McCormick Theological Seminary
McCormick Seminary is committed to preparing men and women for ministry that will be faithful, relevant, and effective in our contemporary context. For religious leaders today, capacity for thoughtful interaction with the sciences is not optional—it is essential. People of faith engage science daily. There are scientists and science teachers in the pews of our churches. How are these church members integrating what they are learning from science sources with the life of faith? How can their pastors help? The really big questions people of faith in fact ask, are likely to be deepened and illumined through engagement with science.
Our grant from the AAAS/ATS Science for Seminaries project is empowering us to make a greater impact in this important work. Ten of our faculty are now engaged in an incentivized program of continuing education in science engagement to better prepare ourselves. A first installment on this was participation in a religion and science focused event in conjunction with the American Theological Society. There we heard from five scientists and theologians who were contributors to he edited volume, Interactive World, Interactive God, which participants received in advance of the meeting. The second installment of this has been a faculty book discussion group. We just finished John Haught’s, The New Cosmic Story: Inside Our Awakening Universe, and three faculty members prepared responses for our discussion.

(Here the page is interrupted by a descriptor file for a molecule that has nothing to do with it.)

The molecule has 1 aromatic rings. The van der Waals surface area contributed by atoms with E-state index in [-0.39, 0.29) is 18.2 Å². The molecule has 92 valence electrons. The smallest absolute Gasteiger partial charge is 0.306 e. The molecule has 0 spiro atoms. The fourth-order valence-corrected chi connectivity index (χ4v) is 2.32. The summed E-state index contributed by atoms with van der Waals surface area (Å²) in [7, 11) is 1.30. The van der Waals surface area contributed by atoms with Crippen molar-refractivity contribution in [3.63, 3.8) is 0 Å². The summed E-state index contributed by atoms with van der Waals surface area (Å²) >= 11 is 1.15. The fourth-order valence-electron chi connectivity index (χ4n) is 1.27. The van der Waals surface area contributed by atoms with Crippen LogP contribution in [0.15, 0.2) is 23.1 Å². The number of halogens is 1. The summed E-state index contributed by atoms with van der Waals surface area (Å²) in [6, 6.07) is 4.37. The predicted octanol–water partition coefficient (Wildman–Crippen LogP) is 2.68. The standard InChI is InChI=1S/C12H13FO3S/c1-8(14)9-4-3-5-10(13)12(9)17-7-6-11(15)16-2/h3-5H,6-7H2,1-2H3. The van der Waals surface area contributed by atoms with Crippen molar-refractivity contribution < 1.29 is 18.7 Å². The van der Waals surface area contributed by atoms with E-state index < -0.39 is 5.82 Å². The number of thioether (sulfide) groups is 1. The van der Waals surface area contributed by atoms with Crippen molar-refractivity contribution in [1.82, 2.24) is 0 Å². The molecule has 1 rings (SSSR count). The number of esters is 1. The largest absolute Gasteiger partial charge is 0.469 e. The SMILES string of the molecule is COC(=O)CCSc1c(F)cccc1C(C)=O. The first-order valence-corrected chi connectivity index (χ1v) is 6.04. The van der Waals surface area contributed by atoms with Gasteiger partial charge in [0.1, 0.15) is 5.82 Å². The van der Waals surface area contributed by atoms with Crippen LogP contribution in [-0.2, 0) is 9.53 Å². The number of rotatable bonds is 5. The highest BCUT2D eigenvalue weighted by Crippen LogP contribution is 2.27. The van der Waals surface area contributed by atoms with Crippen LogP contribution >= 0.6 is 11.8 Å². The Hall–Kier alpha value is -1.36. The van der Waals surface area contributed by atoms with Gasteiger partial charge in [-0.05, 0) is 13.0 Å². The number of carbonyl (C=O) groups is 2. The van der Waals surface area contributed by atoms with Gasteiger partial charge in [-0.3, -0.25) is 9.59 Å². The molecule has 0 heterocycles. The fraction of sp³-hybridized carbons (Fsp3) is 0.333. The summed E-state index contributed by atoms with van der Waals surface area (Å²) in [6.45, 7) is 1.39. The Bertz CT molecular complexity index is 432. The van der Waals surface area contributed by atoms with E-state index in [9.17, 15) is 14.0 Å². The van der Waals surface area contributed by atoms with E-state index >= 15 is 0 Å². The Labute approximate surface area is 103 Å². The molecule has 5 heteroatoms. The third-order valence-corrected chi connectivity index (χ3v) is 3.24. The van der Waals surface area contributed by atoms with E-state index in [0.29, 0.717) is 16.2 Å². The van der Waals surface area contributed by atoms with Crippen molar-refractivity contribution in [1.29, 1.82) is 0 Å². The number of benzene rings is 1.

We are redesigning of two required foundational courses to engage the relevant science. Introduction to Theology, for example, will ask questions such as: How do we think about God as Creator in light of what we know about the origin and evolution of the cosmos. How do we think about God acting in world process in ways consonant with what we are learning from science about the way the world works? The Introduction to Ethics course will explore issues around the evolution of morality and issues around race—particularly the discovery from the genome project that there is no biological basis for division of the human family into races.
Two Science Events will take place embedded in these courses and will be open to the entire McCormick community as well as local alums and church leaders. On February 28th Grace Wolf-Chase, Astronomer at Adler Planetarium, will offer an event on “Stars, Planets, and Prospects for Extraterrestrial Life in our Interactive Cosmos.” On April 25th Ron Cole-Turner, Professor of Ethics at Pittsburgh Seminary, will offer an event on “The Human Future” considering human enhancement technologies and the theological/ethical questions they pose.